The American Civil Liberties Union (ACLU) of Southern California has dismissed a lawsuit that challenged the City of Santa Monica’s treatment of homeless sleeping on city streets.

While attorneys and officials of the ACLU claimed that Santa Monica made improvements to its practices for addressing homelessness as a result of the lawsuit filing in July 2009, city officials said the complaint was without merit because of the city’s history with helping the homeless.

The lawsuit alleged that the city has made it a crime to sleep in public places despite the fact that the city lacks sufficient shelters for most of the homeless, and has allowed its police force to cite homeless persons for various offenses with the intention of forcing them to relocate to nearby communities such as Venice.

According to the ACLU, provisions of the settlement include that no one should be forced out of the community simply for being homeless, all communities need to provide adequate shelter beds and services, and public safety personnel must be properly trained how to interact with the homeless. Santa Monica officials noted that the lawsuit dismissal

requires no monetary payment of any kind, no change in any city law, policy or practice and no admission of fault.

“Almost immediately after our filing against Santa Monica, we documented that the practice of using the city’s vague anti-camping ordinance to harass the homeless had ceased, and that therefore the objective of the litigation had been met,” alleged Mark Rosenbaum, chief counsel for the ACLU.

“We are pleased to announce public settlement of the case, and commend the City of Santa Monica for its decision to no longer use its ordinance to criminalize poverty and mental illness.”

But Santa Monica officials claimed that the lawsuit was a waste of the ACLU’s resources and a failure to understand the city’s extensive work, saying that the city is recognized for its long history of responding to homelessness with compassion, innovation and funding.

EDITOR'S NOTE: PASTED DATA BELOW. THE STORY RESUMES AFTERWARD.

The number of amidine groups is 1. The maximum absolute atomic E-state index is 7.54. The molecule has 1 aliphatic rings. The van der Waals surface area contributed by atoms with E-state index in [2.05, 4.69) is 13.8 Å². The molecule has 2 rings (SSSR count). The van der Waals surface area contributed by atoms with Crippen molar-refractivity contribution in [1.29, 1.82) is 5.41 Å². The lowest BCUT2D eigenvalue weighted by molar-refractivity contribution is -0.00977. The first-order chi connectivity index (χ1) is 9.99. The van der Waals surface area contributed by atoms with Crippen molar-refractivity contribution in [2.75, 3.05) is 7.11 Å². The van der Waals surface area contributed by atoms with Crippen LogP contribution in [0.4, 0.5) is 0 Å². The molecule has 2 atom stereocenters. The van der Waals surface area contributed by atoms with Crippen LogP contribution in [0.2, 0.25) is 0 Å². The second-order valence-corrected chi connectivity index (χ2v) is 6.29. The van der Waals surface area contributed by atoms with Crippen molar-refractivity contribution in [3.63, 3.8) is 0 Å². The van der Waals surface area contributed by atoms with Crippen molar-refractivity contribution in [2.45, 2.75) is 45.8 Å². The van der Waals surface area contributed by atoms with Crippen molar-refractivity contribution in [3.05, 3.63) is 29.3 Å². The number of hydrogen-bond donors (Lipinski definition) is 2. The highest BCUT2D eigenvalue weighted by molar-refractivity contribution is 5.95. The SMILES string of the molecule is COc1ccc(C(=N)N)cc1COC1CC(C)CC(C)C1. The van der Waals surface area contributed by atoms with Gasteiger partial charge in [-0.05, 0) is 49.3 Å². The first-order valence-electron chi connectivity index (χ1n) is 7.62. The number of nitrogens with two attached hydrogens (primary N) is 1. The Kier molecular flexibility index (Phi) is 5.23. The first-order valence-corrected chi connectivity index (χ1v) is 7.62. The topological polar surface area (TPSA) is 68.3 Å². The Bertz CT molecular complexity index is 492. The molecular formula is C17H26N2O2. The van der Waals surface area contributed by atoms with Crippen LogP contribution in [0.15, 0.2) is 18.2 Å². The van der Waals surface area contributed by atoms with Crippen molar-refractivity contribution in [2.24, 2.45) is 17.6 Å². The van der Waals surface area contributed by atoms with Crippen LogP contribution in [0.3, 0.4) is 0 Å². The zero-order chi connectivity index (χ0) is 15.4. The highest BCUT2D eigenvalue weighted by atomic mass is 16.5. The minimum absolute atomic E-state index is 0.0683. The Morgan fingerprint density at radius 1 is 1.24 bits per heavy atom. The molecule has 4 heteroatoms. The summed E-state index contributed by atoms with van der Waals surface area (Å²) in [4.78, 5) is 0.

“When it comes to addressing homelessness, Santa Monica is the regional leader. We believe the lawsuit was unnecessary and a distraction,” Mayor Bobby Shriver said. “Everyone needs to focus on regional issues to solve homelessness in Los Angeles once and for all.”

Referring to various support programs in place for homelessness, city officials listed the Action Plan to End Homelessness, which aims to ensure that the most vulnerable homeless are served and includes a Homeless Community Court.

Officials also pointed to a service registry that has led to resources being directed to hundreds of chronically homeless persons and the Project Homecoming program, which has helped reunite homeless people with their families. The most recent count of the city’s homeless showed a 19-percent drop in the population, officials noted.

“I am pleased that this lawsuit has ended and that the city has been vindicated. The case never should have been filed as the allegations were without merit,” City Councilman Richard Bloom said.

While Santa Monica officials said that the city has excelled in serving the most vulnerable persons living on the streets, they stressed that a sustained approach is needed to tackle homelessness, which remains not only a regional but national problem.

“With the litigation over, I hope that all parties will look forward, not back, and invite the ACLU and all others to be our partners in the important and challenging work of ending homelessness,” Bloom said.